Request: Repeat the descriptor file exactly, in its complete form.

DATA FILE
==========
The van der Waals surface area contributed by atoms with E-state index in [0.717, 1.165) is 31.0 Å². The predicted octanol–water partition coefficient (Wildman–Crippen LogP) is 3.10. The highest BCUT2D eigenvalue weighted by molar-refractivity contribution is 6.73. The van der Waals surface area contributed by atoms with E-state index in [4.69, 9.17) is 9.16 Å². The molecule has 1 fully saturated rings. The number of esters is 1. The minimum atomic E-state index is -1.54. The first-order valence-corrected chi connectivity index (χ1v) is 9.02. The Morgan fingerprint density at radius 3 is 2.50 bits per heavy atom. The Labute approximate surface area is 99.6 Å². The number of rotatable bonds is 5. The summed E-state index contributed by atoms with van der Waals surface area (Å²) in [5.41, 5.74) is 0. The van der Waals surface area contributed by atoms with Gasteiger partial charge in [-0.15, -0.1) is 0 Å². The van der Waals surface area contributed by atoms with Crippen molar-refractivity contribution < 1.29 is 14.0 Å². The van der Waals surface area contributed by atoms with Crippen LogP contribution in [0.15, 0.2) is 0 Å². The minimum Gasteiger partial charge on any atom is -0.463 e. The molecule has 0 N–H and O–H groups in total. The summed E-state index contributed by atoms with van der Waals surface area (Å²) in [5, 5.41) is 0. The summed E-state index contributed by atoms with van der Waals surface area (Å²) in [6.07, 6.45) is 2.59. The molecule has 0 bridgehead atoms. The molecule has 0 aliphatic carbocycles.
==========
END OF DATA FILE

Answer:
The van der Waals surface area contributed by atoms with E-state index in [0.717, 1.165) is 31.0 Å². The predicted octanol–water partition coefficient (Wildman–Crippen LogP) is 3.10. The highest BCUT2D eigenvalue weighted by molar-refractivity contribution is 6.73. The van der Waals surface area contributed by atoms with E-state index in [4.69, 9.17) is 9.16 Å². The molecule has 1 fully saturated rings. The number of esters is 1. The minimum atomic E-state index is -1.54. The first-order valence-corrected chi connectivity index (χ1v) is 9.02. The Morgan fingerprint density at radius 3 is 2.50 bits per heavy atom. The Labute approximate surface area is 99.6 Å². The number of rotatable bonds is 5. The summed E-state index contributed by atoms with van der Waals surface area (Å²) in [5.41, 5.74) is 0. The van der Waals surface area contributed by atoms with Gasteiger partial charge in [-0.15, -0.1) is 0 Å². The van der Waals surface area contributed by atoms with Crippen molar-refractivity contribution < 1.29 is 14.0 Å². The van der Waals surface area contributed by atoms with Crippen LogP contribution in [0.15, 0.2) is 0 Å². The minimum Gasteiger partial charge on any atom is -0.463 e. The molecule has 0 N–H and O–H groups in total. The summed E-state index contributed by atoms with van der Waals surface area (Å²) in [5, 5.41) is 0. The summed E-state index contributed by atoms with van der Waals surface area (Å²) in [6.07, 6.45) is 2.59. The molecule has 0 bridgehead atoms. The molecule has 0 aliphatic carbocycles.